In this episode of The Manufacturer Podcast - two leaders discuss innovative products, clear motivations and processes and getting people engaged.
In episode three of our Leadership Series, we speak to Brompton Bicycle CEO, Will Butler-Adams. He speaks of his time as a leader, the passion that he and the business share for making city living and travel more sustainable and the shake-up needed to promote the “unbelievably cool” careers in manufacturing. Much of this is mentioned in his recent book – The Brompton: Engineering for Change by Will Butler-Adams and Dan Davies (Profile Books)
On a trip down to Poole, where the editorial team met three manufacturers, we get the thoughts of Jason Muller – Global Manufacturing Director at Lush. Lush has a completely manual manufacturing process to making its various products – Jason explains why in his interview.
Will Butler Adams, CEO of Brompton Bikes on getting people engaged in the industry
I think that we, as an institution, manufacturing, engineering, production engineers -we the makers, need to do a better job telling our story. We are in part responsible for the fact that the perception of engineering is either a grey suit, or it’s a monkey wrench and a boiler suit. We have not done a good promoting how unbelievably cool our career is, how relevant it is, how exciting it is. We must do more to communicate; get out there, talk to schools, talk to children, engage with politicians, but do it like in a cool, trendy way – be human!
The Googles of this world chucked a few beanbags and a ping pong table in a room and everybody thought it was cool to work for them -it’s deathly boring! And many of them have created things that have not been good for society, and have resulted in a generation of people getting repetitive strain injury in their big finger.
We, as an industry need to do more. I remember I gave a talk at the IMECHE -I was extremely privileged, I was quite young at the time. Somebody asked me a question at end said, ‘What’s the problem with engineering?’ And I said, ‘You’re the problem – look at you, you’re all ancient! You’re all grey, wearing grey suits, grey dresses, grey!’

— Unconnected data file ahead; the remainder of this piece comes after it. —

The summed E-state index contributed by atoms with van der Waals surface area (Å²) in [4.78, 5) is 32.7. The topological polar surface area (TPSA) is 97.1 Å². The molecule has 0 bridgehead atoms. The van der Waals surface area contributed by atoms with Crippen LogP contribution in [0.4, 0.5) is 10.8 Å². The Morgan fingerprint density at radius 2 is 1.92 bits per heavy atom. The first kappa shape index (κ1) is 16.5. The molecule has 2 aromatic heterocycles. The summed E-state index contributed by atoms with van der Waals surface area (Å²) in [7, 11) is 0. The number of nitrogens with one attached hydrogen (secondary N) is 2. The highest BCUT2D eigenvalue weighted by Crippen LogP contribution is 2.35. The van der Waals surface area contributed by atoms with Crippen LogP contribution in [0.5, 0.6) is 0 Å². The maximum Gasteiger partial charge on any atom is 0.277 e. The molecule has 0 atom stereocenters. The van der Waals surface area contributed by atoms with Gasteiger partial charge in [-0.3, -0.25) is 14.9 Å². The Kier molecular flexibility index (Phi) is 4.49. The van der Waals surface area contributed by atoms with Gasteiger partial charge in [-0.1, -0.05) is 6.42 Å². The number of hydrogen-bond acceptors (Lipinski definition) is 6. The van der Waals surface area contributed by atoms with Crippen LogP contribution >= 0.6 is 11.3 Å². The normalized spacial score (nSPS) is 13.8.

We were in a room that had wooden panelling with old farts sat all the way around the room. It was like nostalgia – we need to shake up our industry! We need to think who we’re trying to communicate to. We’re not trying to communicate to me, we’re trying to communicate to somebody who’s at primary school. That’s when you start making these decisions, when you start thinking about doing great stuff. But we as an industry, not just the institutions, we as an industry need to do more.
Jason Muller, Global Manufacturing Director at Lush, on manual, people-based manufacturing process
We didn’t want to go down the automation route, because (making products freshly by hand) it puts a lot back into the community and creates jobs as well. The formulas are very innovative, so having that handmade element in the introduction, the R&D and so on, it just caters all the way through the product.
We’re not ever going to go fully automated – that’s not what we’re about. We’ve made that decision and we’re sticking with it. People might question that at some point, because of the way the challenges are at the moment, but we’re sticking to what we know best, which is fresh handmade.
We’ve had to adapt the production to a degree, especially when COVID came in and we put all the mitigation in; screening, masks, etc. You go back further to Brexit, we’re seeing the impact on the supply chains really coming through, so we’ve had to see the challenges of adjusting our forecasts of supply chains – some of that has had to move back to local manufacturing in the UK.
We’ve adapted, but everything we set up in the beginning has allowed us to be flexible and fluid with everything we do. We’re able to take the production up, and we’re able to reduce it, and that’s ultimately down to the fact we rely on people and not automation.
For us, it’s about creating opportunity for anyone. We’re seeing a trend at the moment of people retiring earlier and trying to work out their own work life balance. We’re getting into the schools and universities to tell them what we’ve got available – we have over 63 careers within Lush. Being able to talk to careers advisors within schools and letting potential new staff know there are career opportunities within Lush adds a huge amount of value to the business. We need to do more, and talking to the local council will push all of this as well.
We’ve always welcomed everyone. We’re very diverse; I think we’ve got around more than 40 nationalities working for us. The split is probably around 60/40 female to male at the moment. But that’s how we build the business. It’s nothing new for us, we’ve done that from day one. Poole is a small place, so we’re always looking to encourage more staff to join us. It’s just worked out well and we’re very grateful for that.
Listen back to our previous episode in the Leadership Series